Baby food formula ratio

How to Make a Baby Bottle: Storage and More

Guidelines on how to mix and store baby formula for your little one


Whether you’re feeding your baby with formula only or are breastfeeding and supplementing with formula, it’s important to know the basics of formula preparation and storage. This not only saves time, but also helps keep your baby happy and healthy.

With all the mixing, storing, and warming dos and don’ts, there’s a lot to remember. We get it. And we’re here to help. If you have more questions, you can also talk to your doctor.

Choosing the right formula: 3 basic steps

To start with, here are 3 easy steps that will help you choose the right formula, plus a few things to keep in mind before you prepare it.

Step 1: Choose the right formula for your baby. If you’re not sure what formula is best, talk with your pediatrician for advice. Use our Formula Finder to get tailored suggestions.

Step 2: Choose the type of formula that works best for you: powder, ready to feed, or concentrated liquid.

Tip: Use powder or concentrated liquid for everyday use and ready to feed for convenience when traveling.

Step 3: Read all the information below before making your first bottle. We hope this will answer any questions that may come up along the way.

How to mix and prepare Similac

® powder baby formula

Preparing Similac powdered formula is simple, but it’s still important to carefully follow the directions. Your baby's health depends on it. Proper formula preparation is important in order for your child to receive the necessary nutrition.

Formula-to-water ratio: 1 level scoop of formula (not packed down) per 2 fl oz of water. Be careful not to add too much water. Watered-down formula is not recommended, as it dilutes essential nutrients and can affect your child's nutrition.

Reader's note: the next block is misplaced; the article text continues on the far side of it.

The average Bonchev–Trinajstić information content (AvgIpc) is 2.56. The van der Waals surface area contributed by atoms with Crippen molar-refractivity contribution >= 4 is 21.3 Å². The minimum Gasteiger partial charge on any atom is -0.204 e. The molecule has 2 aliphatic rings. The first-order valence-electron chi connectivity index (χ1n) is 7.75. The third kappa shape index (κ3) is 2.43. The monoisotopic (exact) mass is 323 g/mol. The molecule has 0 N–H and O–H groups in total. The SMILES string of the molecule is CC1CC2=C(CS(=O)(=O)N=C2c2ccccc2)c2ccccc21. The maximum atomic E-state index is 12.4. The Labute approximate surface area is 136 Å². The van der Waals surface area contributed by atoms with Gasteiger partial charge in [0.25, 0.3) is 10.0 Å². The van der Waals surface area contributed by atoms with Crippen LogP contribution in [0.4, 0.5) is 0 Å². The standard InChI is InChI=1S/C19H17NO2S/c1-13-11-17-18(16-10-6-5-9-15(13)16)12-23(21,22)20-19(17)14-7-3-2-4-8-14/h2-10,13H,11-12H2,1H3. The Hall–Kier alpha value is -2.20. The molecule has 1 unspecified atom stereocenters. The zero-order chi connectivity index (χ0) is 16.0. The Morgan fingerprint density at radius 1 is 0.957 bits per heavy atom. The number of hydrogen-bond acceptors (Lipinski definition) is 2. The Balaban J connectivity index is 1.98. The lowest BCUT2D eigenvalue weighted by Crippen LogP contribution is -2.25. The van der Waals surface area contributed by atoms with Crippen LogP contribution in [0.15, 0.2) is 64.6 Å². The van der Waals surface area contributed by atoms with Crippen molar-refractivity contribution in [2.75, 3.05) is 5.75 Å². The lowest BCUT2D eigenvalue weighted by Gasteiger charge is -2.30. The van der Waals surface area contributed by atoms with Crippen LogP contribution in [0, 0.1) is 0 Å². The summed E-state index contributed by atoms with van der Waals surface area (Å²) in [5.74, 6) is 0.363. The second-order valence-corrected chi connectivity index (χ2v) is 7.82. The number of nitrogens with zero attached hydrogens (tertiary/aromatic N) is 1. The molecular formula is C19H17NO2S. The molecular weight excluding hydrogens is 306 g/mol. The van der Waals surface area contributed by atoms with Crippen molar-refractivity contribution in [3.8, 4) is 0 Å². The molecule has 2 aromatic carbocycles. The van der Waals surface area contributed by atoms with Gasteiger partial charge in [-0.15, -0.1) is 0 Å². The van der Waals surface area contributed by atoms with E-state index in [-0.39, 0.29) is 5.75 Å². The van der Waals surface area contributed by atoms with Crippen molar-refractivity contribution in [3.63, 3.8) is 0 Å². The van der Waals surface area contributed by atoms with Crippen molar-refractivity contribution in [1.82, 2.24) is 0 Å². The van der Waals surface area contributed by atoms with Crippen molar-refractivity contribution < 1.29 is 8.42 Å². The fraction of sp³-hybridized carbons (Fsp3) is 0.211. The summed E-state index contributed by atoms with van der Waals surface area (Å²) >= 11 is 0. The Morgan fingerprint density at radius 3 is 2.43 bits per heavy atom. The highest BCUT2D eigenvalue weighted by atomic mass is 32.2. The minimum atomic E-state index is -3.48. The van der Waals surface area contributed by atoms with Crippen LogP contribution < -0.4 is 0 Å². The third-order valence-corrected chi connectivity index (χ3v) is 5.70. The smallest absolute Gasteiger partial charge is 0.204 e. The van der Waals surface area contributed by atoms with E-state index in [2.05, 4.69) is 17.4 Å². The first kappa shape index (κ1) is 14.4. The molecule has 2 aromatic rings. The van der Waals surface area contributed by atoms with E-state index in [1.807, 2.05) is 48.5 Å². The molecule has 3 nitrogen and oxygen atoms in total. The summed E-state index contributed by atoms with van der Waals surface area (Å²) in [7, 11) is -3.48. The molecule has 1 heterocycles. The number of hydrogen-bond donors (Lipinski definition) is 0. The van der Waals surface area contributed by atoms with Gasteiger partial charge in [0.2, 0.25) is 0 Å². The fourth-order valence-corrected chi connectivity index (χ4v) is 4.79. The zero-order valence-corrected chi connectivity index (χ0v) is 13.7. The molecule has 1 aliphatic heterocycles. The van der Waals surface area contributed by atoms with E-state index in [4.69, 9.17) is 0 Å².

Reminder: Powdered infant formula is not sterile and should not be fed to premature infants or infants with immune problems unless directed and supervised by your doctor.

Preparing formula with boiled water

Ask your baby’s doctor if you need to use cooled, boiled water for mixing and if you need to boil (sterilize) bottles, nipples, and rings before use. If you choose to boil, follow these steps:

1. Bring water to a rolling boil for 1 minute, then turn off the heat. Overboiling can increase the concentration of impurities.

2. Let the water cool to room temperature before adding formula. Making formula with boiling water can cause clumping and decrease the nutritional value.

3. Before feeding, sprinkle a few drops on the inside of your wrist to make sure it is not too hot.

4. Feed or refrigerate the prepared formula.

Note: If you are concerned about lead or other harmful substances in your water, talk to your healthcare professional before making formula with tap water. Bottled or filtered water can contain bacteria and should still be boiled.

Mixing Tips for Similac Powdered Formula

Single bottle instructions

1. Wash your hands thoroughly with soap and warm water.

2. Measure and pour desired amount of water into the baby bottle.

3. Add unpacked, level scoop(s) of powder formula to the bottle as directed. Return dry scoop to can. (1 scoop of formula per 2 fl oz of water.)

4. Put the cap on the bottle and shake.

Tip: Moving your wrist in a twisting motion helps powder formula mix more quickly and more thoroughly.

5. Feed or store immediately in refrigerator.

Multiple bottle instructions*

1. Measure 23 fl oz of water using a liquid measuring cup.

(NOTE: If using Similac NeoSure powder, use 21 fl oz of water instead of 23 fl oz of water for standard caloric density.)

(NOTE: If using Pure Bliss™ by Similac® powder, use 24 fl oz of water instead of 23 fl oz of water for standard caloric density.)

2. Add 1 cup (100 g) of powder, unpacked and level, using a household measuring cup for dry ingredients.

3. Add powder to water and mix well.

4. Pour prepared formula into individual feeding bottles.

5. Put the cap on and store immediately in the refrigerator. Feed within 24 hours.

Similac® For Spit-Up mixing tips

Similac For Spit-Up formula contains rice starch. This means that compared to other Similac powdered formulas, it mixes a little more slowly with water. This is true of any formula that contains rice starch.

Rice starch also makes Similac For Spit-Up look more "grainy" than other Similac formulas. What you are seeing is tiny grains of starch and not a product defect.

Try these tips to help prevent clogged nipples:

  • Mix the powder and water, then wait 2 minutes
  • Gently swirl, or agitate, the formula in the bottle before feeding
  • Or, mix the formula in a separate container, and then pour into a bottle to feed